What’s in a word in Bollywood songs? Quite a lot actually.

When I ask people to send me translation requests for Bollywood songs, I am always petrified that I will get a love song called ‘pyaar ishq aur mohabbat’ penned by Anand Bakshi for the 2001 film by the same name. Now, I am no expert translator anyway, but such songs have a love bug, quite literally.  If we start translating the title, it might as well be ‘love, love and love.’ The makers of the film released the film as ‘Love, Amour and Romance’ which does not quite cut it for me, as neither does ishq mean amour (which is basically the French word for love), nor does mohabbat mean ‘romance’ (which more of an action word/verb rather than a noun). So,’ love’ is a problem in Bollywood song translations and considering the number of beautiful love-songs that are written in Bollywood, the problem is bigger than you think. I feel the only word that truly corresponds to love in the songs is pyaar/prem.

Most Bollywood songs are written in Hindustani language, i.e. a unique combination of Hindi and Urdu, along with a few Persian words. Come to think of it, we are looking at some 15-18 words that mean love. Urdu is truly the language of love with phrases that remain wholly untranslatable in any other language.  Sample a few lines with word to word translations from Gulzar, Irshad Kamil and Nida Fazli respectively:

Jahaan tere pairon ke kanwal gira karte the
Hanse to do gaalon mein bhanwar pada karte the
(where your lotuses from your feet used to fall, where vortices appeared on your cheeks when you laughed)

Main Rang Sharbaton Ka
Tu Meethe Ghaat Ka Paani
(I am the colour of syrup; you are the water from sweet riverbank)

Hoshwalon Ko Khabar Kya,Bekhudi Kya Cheez Hai
Ishq Kije Phir Samajhiye, Zindagi Kya Cheez Hai

(Those who are in senses won’t know what senselessness means, fall in love and understand what a thing life is)

While meanings are beautiful, the intent of the phrase remains difficult to grasp with such a translation. The senselessness described in Nida Fazli’s lyrics is not ‘insanity’ really, it’s a deep, mad love for someone. Madness, insanity, lunacy etc. are all words that have a negative, almost threatening connotation in English. But in Urdu, they describe devotion and surrender to the beloved. Now how does one convey that in words? Therefore as a translator, I often focus on the meaning, rather than the word. But often I wonder, if a fan of a particular song would leave a comment about inadequacy of my translation. Every writer lives with a fear of being criticized, why should I be any different?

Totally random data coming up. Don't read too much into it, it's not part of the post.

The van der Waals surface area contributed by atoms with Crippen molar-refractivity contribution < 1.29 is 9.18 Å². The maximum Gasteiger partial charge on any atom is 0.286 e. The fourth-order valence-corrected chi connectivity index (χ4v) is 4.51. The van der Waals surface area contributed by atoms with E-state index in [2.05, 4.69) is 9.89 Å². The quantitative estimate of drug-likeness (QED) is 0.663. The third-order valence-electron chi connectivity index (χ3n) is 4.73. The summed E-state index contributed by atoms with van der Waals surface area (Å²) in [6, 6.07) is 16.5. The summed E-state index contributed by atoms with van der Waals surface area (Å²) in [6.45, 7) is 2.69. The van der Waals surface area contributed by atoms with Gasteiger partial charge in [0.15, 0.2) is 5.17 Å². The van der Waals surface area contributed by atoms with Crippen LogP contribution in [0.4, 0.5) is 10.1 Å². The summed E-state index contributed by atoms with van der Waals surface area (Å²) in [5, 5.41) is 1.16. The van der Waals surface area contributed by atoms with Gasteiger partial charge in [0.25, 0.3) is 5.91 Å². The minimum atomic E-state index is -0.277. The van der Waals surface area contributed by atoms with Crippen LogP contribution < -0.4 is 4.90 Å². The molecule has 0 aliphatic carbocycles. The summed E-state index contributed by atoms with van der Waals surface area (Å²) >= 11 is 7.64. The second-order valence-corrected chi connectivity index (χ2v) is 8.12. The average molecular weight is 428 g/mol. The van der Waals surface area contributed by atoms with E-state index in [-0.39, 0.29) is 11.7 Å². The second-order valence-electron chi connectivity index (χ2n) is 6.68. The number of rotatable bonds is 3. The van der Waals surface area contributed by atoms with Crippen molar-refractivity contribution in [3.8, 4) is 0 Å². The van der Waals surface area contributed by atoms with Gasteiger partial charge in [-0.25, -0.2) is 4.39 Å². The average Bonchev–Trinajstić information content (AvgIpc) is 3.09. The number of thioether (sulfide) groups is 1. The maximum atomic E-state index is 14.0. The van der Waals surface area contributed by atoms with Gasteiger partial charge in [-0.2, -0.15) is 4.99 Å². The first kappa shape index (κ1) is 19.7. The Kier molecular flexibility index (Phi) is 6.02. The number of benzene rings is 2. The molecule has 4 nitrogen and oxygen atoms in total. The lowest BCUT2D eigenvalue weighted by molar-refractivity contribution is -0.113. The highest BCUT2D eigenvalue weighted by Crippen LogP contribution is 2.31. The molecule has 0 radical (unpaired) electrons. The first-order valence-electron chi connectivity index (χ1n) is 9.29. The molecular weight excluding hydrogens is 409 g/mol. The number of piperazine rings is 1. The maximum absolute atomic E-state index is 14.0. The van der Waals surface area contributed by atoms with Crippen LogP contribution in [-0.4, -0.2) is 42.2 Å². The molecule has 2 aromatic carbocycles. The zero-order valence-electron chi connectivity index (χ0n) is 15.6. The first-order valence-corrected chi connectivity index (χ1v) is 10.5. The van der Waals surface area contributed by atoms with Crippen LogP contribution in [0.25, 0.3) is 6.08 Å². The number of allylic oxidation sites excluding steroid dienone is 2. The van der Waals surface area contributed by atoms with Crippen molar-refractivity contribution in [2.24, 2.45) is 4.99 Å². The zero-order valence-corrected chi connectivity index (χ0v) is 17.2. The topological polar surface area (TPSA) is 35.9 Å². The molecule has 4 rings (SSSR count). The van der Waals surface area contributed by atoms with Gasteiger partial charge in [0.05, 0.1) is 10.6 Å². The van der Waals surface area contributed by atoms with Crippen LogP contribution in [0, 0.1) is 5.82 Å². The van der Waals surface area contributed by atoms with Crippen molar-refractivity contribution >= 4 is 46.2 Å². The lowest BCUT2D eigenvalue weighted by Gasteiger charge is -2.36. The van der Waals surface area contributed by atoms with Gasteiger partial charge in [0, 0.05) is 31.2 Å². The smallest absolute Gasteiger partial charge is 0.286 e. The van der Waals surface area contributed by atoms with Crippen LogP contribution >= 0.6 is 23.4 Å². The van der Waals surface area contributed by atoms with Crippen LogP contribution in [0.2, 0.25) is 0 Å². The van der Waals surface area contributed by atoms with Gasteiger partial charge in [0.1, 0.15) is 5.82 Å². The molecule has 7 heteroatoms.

Coming back to ‘ishq’; a well-loved word used fairly commonly for romantic love in Hindi songs, though it really denotes ‘divine’ love. It comes from the tradition of Sufi poetry from Central and South Asia, where God is seen as a beloved. Sufi traditions in fact, describe seven stages of love – dilkashi/hub (allure), uns (infatuation), mohabbat (adoration), akidat (faith), ibadat (devotion), junoon (insanity) and maut (death).

Coming from such a sophisticated tradition, most poets who established the canon of Bollywood song writing from the early 40s, obviously saw love in its many avatars. Gulzar’s ‘Satrangi Re’ from Mani Ratman’s Dil Se is a philosophical exploration of this seven-step path of love. Needless to say, I am scared of translating that song too. Gulzar’s delicate metaphors don’t make it any easier, but I am going to try some day, accompanying the translation with an essay, hopefully unravelling the subtext part by part. Meanwhile you can check the exquisite song here, set to the hypnotic music by
A R Rahman:

Aside from these words, there are a whole basket of flowers to pick in Hindustani when you speak of love. Starting from simpler words like chahat (desire), vasl (passion) and yaari (friendship/attachment) to exquisite ones like qurbat (intimacy), unsiyat (attachment), mihr (affection), that can be savored like a melt-in-the-mouth dessert. Don’t be fooled by the words in the brackets, they just ‘indicate’ a meaning but do not offer one. For example the word ‘yaari’ can be used for an affectionate friendship but can indicate a deep bond, or even an illicit/secret romantic relationship, making it a very loaded and often
passionate word.

Problems do not end with love, the words to indicate a loved one are numerous and have a different use in every context. But that’s a discussion for another time. Until then, I shall remain in the world of love-bug bitten words and phrases from Hindi language cinema. How about you? Have the love-soaked songs of Bollywood ever astonished you with their versatile use of pyaar, ishq aur mohabbat? Let me know in the comments!